Lebanon Daily News 8/3/2021

Tuesday, August 3, 2021


Human Rights Watch Releases Evidence Against Senior Officials in the Beirut Port Blast
In a report published yesterday, Human Rights Watch released evidence against senior Lebanese officials from the August 4 Beirut Port blast and identified systemic legal and political issues that obstruct justice for the explosion. The organization is calling on the UN Human Rights Council to mandate an investigation along with sanctions from other countries against the officials responsible. [HRW]

France and UN to Co-Host International Aid Conference
Tomorrow French President Emmanuel Macron and UN Secretary-General Antonio Gueterres will co-host an international aid conference for Lebanon, coinciding with the one-year anniversary of the August 4 Beirut Port explosion. France says that the conference needs to raise at least $357 million in aid in order to meet Lebanon’s most urgent needs. President Joe Biden will provide pre-recorded remarks at the beginning of the conference. [Al Arabiya]

Miqati Gives Cabinet Formation a Three-Week Deadline
Yesterday during Prime Minister-designate Nijab Miqati’s meeting with President Michel Aoun he reportedly told the president that he is giving a three-week deadline to form a new government. [Naharnet] It is reported that Aoun is demanding the interior and justice portfolios while Miqati is attempting to assign these posts to a “neutral” and reliable” person regardless if they are Sunni or Christian. [Naharnet] The International Support Group met today and further urged Lebanon’s political leaders to form an empowered government that can implement reforms without delay. [Naharnet]


Washington Post
A Year After Beirut’s Blast, Macron’s Lebanon Gambit is a Dud
Ishan Tharoor

Tharoor writes: “Macron promised to help push through much-needed political and economic reforms. He planted a cedar tree — the country’s national emblem — and spoke of ushering in Lebanon’s “rebirth.”…But as Lebanon’s self-appointed midwife, Macron has little to show months later. Cynicism surrounding his gambit set in swiftly. Observers mocked Macron as more popular in Beirut than in Paris, where he will face a stiff test to retain power in elections next year. The limits of his influence were already visible when Lebanon’s political factions blazed by a mid-September deadline to form a new government. The country’s caretaker government is now on its fourth prime minister — the billionaire businessman Najib Mikati — since the explosion took place. Macron repeatedly expressed disappointment with Lebanon’s politicians for prioritizing their narrow interests over the public good. His ire was directed especially at Hezbollah, the powerful Lebanese Shiite faction with links to Iran, whose allies include the country’s Maronite Christian president, Michel Aoun. But Macron also had minimal leverage over these actors and only belatedly slapped light sanctions on a number of Lebanese politicians linked to allegations of corruption.”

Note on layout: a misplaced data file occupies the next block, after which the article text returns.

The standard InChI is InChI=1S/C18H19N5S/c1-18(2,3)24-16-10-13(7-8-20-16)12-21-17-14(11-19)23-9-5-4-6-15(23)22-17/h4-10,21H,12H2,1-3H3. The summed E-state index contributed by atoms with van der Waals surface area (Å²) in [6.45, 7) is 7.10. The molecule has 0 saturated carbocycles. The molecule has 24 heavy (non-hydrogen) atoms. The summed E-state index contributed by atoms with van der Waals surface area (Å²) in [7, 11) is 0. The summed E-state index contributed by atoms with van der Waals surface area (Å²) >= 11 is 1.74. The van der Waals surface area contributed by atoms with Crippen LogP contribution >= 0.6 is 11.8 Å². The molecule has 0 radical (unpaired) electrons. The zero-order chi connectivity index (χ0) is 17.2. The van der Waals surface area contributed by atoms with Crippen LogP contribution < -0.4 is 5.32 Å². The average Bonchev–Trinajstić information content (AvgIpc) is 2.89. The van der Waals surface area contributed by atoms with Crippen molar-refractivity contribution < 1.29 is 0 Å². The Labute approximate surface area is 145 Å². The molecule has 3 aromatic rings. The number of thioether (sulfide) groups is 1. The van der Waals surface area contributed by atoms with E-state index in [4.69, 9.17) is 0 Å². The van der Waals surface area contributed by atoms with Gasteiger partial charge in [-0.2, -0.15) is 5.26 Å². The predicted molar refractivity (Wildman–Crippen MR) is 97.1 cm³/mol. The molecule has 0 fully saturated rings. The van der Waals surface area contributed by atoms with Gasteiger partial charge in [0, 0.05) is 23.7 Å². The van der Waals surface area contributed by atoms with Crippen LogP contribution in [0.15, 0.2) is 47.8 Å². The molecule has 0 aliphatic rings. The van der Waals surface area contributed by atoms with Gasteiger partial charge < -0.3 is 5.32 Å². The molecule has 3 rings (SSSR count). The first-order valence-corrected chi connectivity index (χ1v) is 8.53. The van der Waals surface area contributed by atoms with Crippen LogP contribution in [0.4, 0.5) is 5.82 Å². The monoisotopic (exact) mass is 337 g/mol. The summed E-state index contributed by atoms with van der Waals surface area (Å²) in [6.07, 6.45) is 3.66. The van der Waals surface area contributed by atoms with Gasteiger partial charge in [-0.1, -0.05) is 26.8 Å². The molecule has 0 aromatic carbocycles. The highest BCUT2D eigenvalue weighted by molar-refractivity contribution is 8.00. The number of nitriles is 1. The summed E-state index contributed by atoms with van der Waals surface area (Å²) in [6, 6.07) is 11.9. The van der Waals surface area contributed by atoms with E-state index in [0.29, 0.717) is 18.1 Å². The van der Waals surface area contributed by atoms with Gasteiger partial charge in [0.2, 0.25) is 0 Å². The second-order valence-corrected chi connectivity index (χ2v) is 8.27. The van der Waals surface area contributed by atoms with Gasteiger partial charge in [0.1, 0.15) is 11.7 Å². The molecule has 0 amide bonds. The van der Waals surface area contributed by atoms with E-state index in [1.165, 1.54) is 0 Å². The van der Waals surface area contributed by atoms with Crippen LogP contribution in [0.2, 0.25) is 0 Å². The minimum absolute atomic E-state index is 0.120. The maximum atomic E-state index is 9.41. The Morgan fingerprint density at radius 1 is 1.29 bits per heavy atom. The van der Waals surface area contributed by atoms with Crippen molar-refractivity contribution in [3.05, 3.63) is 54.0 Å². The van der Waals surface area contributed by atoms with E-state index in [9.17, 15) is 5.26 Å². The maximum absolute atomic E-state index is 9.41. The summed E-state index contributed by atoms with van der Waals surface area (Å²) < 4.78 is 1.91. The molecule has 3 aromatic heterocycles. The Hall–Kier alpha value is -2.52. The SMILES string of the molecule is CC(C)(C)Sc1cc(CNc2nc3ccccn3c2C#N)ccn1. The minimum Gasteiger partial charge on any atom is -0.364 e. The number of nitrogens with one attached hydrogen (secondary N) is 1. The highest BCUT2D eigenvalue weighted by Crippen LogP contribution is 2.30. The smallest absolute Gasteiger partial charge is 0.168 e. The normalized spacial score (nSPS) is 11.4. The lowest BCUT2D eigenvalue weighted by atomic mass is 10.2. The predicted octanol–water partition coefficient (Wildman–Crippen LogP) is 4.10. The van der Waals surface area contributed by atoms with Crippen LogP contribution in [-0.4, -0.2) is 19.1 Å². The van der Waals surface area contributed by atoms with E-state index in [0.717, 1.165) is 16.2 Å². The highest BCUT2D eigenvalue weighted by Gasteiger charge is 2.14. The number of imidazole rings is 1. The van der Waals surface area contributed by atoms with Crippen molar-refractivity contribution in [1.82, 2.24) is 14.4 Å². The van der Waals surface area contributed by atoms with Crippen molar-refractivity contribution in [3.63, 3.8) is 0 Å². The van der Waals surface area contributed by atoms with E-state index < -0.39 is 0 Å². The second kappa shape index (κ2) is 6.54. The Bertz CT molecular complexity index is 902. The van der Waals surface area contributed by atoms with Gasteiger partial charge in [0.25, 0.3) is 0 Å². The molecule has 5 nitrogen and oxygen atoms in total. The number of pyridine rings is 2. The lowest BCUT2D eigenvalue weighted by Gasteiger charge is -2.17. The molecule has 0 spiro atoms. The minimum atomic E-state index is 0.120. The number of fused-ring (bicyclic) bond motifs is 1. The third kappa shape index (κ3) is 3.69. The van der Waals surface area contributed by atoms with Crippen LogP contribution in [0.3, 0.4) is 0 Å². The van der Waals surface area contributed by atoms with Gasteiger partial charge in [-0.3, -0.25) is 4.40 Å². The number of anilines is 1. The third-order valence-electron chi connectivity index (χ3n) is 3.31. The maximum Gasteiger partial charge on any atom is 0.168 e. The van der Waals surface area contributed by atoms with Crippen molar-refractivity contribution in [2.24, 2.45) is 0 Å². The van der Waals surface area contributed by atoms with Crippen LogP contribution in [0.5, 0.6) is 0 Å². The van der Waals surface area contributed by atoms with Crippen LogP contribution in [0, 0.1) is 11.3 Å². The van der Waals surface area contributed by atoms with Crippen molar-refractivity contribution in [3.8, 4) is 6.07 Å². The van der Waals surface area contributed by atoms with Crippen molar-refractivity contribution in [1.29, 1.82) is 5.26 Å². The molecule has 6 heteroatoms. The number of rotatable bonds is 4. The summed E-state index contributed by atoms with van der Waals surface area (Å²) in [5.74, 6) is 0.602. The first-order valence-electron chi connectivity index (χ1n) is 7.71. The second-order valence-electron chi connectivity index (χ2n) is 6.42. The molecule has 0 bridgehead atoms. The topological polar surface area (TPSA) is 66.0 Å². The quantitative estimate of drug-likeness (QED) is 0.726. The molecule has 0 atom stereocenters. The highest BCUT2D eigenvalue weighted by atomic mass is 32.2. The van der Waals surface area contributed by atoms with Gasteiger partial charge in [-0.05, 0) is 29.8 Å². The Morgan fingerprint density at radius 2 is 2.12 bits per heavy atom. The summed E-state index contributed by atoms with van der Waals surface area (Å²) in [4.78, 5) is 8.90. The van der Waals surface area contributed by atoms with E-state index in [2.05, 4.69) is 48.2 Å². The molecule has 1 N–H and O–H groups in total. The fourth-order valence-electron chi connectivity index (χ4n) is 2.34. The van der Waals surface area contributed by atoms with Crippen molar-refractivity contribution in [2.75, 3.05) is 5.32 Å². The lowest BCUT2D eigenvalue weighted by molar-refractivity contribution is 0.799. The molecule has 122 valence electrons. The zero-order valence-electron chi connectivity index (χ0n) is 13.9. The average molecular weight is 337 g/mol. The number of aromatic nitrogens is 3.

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Disclaimer: The views and opinions expressed in these articles are those of the author and do not necessarily reflect the position of the American Task Force on Lebanon, a non-profit, nonpartisan leadership organization of Lebanese-Americans.